The vultures in Peru has been subject of persecution. A couple of years ago they had to suspend all day flights to Iquitos in Loreto department in the middle of the Amazon rain forest, because the “highly intelligent” politicians in Iquitos had granted permission to build a garbage dump next to the airport. What were they thinking? The result, of course -risk of collisions and flights needed to fly in very early before the thermals or in the evening.
The officials tried eradication campaigns (yes…vulture slaughter)…but soon had to realize that it did not fix the problem. Recruitment of new vultures flying in from other parts of the jungle was always swift. Eventually, the dump was moved… the other side of the road across from the Allpahuayo-Mishana reserve, threatening polluting the ground water in the area. Fix one problem and create another is very common in Peru.

The Condor.

Andean Condor.  Photo: Gunnar Engblom

Andean Condor. Photo: Gunnar Engblom

The condor is not doing well in Peru. In many suitable areas it is strangely absent. One can only deduce that the persecution one hears about – poisened carcasses and direct hunting – is frequent. In spite of more environmental aware population in general, in areas where livestock are held and especially where there is a thriving alpaca and vicuña wool industry, the Puma will be seen as the most abominable of all creatures. Also the Condor is suspected to kill, in spite that the biologists say they only eat dead animals. The locals describe Condors harassing young livestock pecking their eyes and anus (soft parts) to such extent that the animal become weakened and dies. On one tour some years ago one of our clients, Kelly Cotten of Texas witnessed this on a hike near Abra Malaga in Cusco.  It should teach us to listen more to the locals!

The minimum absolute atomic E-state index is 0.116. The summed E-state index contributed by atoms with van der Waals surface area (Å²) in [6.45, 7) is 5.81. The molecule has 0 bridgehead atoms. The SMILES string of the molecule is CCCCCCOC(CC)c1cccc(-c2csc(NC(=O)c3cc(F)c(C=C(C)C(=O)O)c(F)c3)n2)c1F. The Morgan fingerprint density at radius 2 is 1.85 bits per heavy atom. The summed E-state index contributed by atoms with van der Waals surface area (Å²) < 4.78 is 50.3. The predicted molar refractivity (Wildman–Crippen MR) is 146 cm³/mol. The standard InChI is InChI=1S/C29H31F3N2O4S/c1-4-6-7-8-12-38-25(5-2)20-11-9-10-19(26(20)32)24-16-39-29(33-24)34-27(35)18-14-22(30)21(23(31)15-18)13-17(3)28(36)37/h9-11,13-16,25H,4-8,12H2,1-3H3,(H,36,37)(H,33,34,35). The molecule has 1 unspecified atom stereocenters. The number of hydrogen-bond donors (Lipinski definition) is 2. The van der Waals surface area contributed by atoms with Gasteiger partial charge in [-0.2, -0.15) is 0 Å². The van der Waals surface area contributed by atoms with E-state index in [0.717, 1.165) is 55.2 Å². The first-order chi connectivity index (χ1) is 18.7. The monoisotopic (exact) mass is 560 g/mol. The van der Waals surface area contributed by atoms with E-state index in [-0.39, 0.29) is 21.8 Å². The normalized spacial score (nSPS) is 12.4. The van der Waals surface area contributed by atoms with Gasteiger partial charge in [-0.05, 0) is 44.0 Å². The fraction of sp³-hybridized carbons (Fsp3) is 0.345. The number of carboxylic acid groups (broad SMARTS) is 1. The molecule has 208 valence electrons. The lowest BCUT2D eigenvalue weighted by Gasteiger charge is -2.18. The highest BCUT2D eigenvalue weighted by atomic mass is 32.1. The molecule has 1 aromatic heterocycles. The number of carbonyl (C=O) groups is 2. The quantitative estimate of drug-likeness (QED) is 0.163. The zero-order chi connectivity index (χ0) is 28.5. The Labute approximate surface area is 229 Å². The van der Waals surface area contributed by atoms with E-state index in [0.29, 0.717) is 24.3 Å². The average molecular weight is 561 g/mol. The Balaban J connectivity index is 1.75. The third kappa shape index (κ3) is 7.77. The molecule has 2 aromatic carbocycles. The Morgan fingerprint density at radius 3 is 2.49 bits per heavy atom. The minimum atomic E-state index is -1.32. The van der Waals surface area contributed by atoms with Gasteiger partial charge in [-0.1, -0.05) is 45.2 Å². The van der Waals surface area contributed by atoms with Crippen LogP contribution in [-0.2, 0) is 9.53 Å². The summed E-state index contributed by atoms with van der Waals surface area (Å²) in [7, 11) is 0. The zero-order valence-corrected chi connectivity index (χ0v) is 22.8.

On one occasion guiding again a group on non-birders, I was asked by the group members as we headed to Machu Picchu whether we would see any condors during our visit. I said: Nah, it is a bit too low and warm for condors at 2000m and furthermore the whole area is covered by forest. It is not really Condor habitat. The day of our visit to the Machu Picchu citadel high above the Urubamba river that snaked below the clouds were low. We could still see the famous profile of the sugar loaf Wayna Picchu mountain in front of us, but the higher peaks of more than 3000 meters were covered in clouds.

All of a sudden I hear my clients commenting in front of me as we climbed to the Inti Huatana – the famous sun dial hitching pole rock sculpture:

– Hey look! What a big bird! Is it an eagle?
– No, I think it is condor, said the second client.
– No, it can’t be, because Gunnar said it does not occur here

Right! Birds fly and on this overcast day they couldn’t see nada higher up. Two condors, an adult and an immature, flew across the Huayna Picchu background. Stunning! And everybody awed!

Andean Condor needs conservation

A way to see if there is a healthy condor population is counting adults vs immatures. It takes 6 years for the condor to acquire full breeding plumage. If the ratio is 1:1 the it is a stable population. However, if the ratio gives more adults than juveniles it means there is high juvenile die-off before maturity which concludes that the overall population is decreasing.

It was so much more refreshing after many trips up the Santa Eulalia Canyon 3hours from Lima to find that the population of condors is significant and with many immatures. Read more about the condors in Santa Eulalia Canyon here.

I have been pushing for, without much success I am afraid,  that the condor ought to be the national bird for Peru and Condor Pasa the national anthem. That would help sell Peru in the world wouldn’t you think? Hand on heart, in spite of the Condor being present in many countries, which country do you think of when Condor is mentioned in an Andean context. Or the other way around, what bird comes to mind to anyone – birder or non-birder – when somebody says Peru?

Lifting the Condor to national bird would both help its conservation and become a poster species for tourism.